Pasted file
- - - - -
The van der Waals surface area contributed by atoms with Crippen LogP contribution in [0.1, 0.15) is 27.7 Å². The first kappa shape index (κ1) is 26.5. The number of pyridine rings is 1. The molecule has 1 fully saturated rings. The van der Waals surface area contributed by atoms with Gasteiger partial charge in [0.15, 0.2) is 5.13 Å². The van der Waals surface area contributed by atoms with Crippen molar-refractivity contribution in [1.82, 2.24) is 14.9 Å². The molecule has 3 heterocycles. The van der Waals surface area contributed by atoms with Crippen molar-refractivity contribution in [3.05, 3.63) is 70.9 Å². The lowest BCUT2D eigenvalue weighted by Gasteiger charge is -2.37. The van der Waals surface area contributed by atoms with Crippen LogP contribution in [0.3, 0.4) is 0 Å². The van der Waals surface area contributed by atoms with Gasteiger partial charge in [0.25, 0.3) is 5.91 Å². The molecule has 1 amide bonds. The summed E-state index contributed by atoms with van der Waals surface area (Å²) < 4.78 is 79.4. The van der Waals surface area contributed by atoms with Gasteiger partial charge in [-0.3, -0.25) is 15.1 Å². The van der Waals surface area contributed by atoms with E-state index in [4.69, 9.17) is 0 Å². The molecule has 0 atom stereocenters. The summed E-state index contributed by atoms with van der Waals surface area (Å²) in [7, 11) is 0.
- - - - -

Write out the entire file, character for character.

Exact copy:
The van der Waals surface area contributed by atoms with Crippen LogP contribution in [0.1, 0.15) is 27.7 Å². The first kappa shape index (κ1) is 26.5. The number of pyridine rings is 1. The molecule has 1 fully saturated rings. The van der Waals surface area contributed by atoms with Gasteiger partial charge in [0.15, 0.2) is 5.13 Å². The van der Waals surface area contributed by atoms with Crippen molar-refractivity contribution in [1.82, 2.24) is 14.9 Å². The molecule has 3 heterocycles. The van der Waals surface area contributed by atoms with Crippen molar-refractivity contribution in [3.05, 3.63) is 70.9 Å². The lowest BCUT2D eigenvalue weighted by Gasteiger charge is -2.37. The van der Waals surface area contributed by atoms with Crippen LogP contribution in [0.3, 0.4) is 0 Å². The van der Waals surface area contributed by atoms with Gasteiger partial charge in [0.25, 0.3) is 5.91 Å². The molecule has 1 amide bonds. The summed E-state index contributed by atoms with van der Waals surface area (Å²) < 4.78 is 79.4. The van der Waals surface area contributed by atoms with Gasteiger partial charge in [-0.3, -0.25) is 15.1 Å². The van der Waals surface area contributed by atoms with E-state index in [4.69, 9.17) is 0 Å². The molecule has 0 atom stereocenters. The summed E-state index contributed by atoms with van der Waals surface area (Å²) in [7, 11) is 0.